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Confidence breeds COMFORT

Negaunee fifth-grade teacher featured in statewide education series

Kyle Saari, a fifth-grade teacher at Negaunee Middle School, is featured in a Michigan Virtual series about innovation in Michigan classrooms. This segment — titled “How Can We Make School A Place Students Want to Be?” — features Saari and Nikki Herta, content creator and editor of Michigan Virtual. (Photo courtesy of Michigan Virtual)

MARQUETTE — Teachers can have a lot of BRIGHT ideas.

Kyle Saari, a fifth-grade teacher at Negaunee Middle School, was featured on a recent statewide series about innovation in Michigan classrooms — the BRIGHT series — and making school a place where students want to be.

“Educators have worked tirelessly to lift students and families across Michigan through the challenges that the COVID-19 pandemic has brought,” said Jamey Fitzpatrick, president and CEO of Michigan Virtual, in a news release. “Kyle makes learning fun for his students. He pushes his students to new limits while giving them the power of choice. The work that Kyle provides will move us forward to a stronger educational system for student success.”

The new podcast and blog series from Michigan Virtual — “BRIGHT: Stories of Hope & Innovation in Michigan Classrooms” — features inspirational Michigan educators known for their innovative approach to learning, what their classrooms look like, how these changes impact students and their advice for fellow teachers looking to try something new.

“We want school to be a place that students want to be, not a place where they have to be,” Saari said in a news release. “I make sure that my students feel empowered to make their own choices so that they can find their passion. I believe that comfort leads to confidence. When there is respect, students are going to share their experiences and stories with me.”

Saari, along with Nikki Herta, content creator and editor for Michigan Virtual, is featured in “How Can We Make School A Place Students Want to Be?” where he notes that when students are excited to be at school and take ownership of their learning, the results can be positive.

“When they get up in the morning, do they have some purpose to get ready and enter with a smile on their face and enter with some energy?” Saari said in his segment.

It’s a goal that’s at the top of Saari’s school day.

“We always say in class, if we can make you smile, if we can make you laugh and if we can make you think, that’s a pretty complete day within the classroom, and that’s kind of where everything starts,” Saari said. “And with that, we want them to be comfortable. I believe that comfort leads to confidence.”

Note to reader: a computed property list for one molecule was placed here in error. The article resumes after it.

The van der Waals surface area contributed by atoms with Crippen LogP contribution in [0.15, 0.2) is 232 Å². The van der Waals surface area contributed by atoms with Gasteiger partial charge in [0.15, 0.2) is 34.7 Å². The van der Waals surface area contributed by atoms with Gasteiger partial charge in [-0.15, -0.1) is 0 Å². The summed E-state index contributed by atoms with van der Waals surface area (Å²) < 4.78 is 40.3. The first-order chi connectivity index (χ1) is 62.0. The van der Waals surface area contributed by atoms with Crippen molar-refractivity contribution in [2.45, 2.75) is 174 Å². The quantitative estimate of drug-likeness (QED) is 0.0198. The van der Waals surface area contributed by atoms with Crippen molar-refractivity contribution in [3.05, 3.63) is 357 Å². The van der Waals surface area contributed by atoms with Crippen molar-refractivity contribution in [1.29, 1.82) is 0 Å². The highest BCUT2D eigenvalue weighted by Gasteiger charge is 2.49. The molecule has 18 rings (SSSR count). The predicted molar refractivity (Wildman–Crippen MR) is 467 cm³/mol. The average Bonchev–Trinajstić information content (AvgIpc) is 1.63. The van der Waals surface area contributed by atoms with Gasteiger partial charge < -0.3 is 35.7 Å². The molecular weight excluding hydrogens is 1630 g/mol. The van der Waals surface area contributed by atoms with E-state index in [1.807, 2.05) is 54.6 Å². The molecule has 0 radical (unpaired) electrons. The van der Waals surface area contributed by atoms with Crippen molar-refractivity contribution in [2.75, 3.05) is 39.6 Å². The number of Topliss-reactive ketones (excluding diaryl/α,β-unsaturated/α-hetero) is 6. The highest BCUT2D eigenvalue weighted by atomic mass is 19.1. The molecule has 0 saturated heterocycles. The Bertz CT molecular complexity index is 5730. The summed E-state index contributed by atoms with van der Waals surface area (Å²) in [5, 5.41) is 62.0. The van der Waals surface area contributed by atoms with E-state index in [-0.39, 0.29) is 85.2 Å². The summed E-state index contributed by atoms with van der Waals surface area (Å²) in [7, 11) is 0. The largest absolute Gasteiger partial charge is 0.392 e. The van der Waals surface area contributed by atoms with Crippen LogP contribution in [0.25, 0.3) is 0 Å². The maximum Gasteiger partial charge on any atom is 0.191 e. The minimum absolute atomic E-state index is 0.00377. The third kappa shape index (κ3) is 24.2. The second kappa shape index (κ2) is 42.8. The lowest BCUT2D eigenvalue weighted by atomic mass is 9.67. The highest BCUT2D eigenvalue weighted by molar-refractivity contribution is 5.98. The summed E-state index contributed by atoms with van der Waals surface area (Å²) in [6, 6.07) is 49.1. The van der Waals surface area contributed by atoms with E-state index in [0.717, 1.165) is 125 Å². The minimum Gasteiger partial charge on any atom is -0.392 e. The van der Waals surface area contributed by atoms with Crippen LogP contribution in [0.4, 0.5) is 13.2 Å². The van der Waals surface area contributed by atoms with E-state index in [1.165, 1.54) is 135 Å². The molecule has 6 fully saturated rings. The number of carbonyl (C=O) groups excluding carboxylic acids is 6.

Saari pointed out that if students come into an environment and they realize they’re going to be respected, can share their opinion, can share some stories of their own personal life and can fail with no “overwhelming large consequence” on their shoulders, that breeds confidence.

“When they are asked to step out of their comfort zone, they’re more willing to do that then,” he said.

The COVID-19 pandemic has been the catalyst for improvised ways of learning, including a switch, although temporary in many cases, to remote learning.

Dan Skewis, superintendent of Negaunee Public Schools, commented on Saari’s approach to the changing education landscape.

“Kyle, like many of our teachers, stepped out of the box and up to the challenge to engage students during distance learning due to the pandemic,” Skewis said in an email. “He has always been an innovative teacher and the success he had reaching his students during a difficult time to teach — distance learning — comes as no surprise.”

Michigan Virtual, formerly known as Michigan Virtual University, provides online courses for Michigan students and professional development for educators. As the parent organization of the Michigan Virtual Learning Research Institute, it focuses on learning from local educational leaders and on how to best leverage face-to-face, blended and online learning innovations to meet the needs of teachers, students, parents and schools.

“Teachers are working harder than ever, adapting their methods to meet students’ needs, and they can look to Kyle and educators like him as we navigate the new normal,” Fitzpatrick said.

For more information about Michigan Virtual and to view the series, visit www.MichiganVirtual.org.

Christie Mastric can be reached at 906-228-2500, ext. 250. Her email address is cbleck@miningjournal.net.

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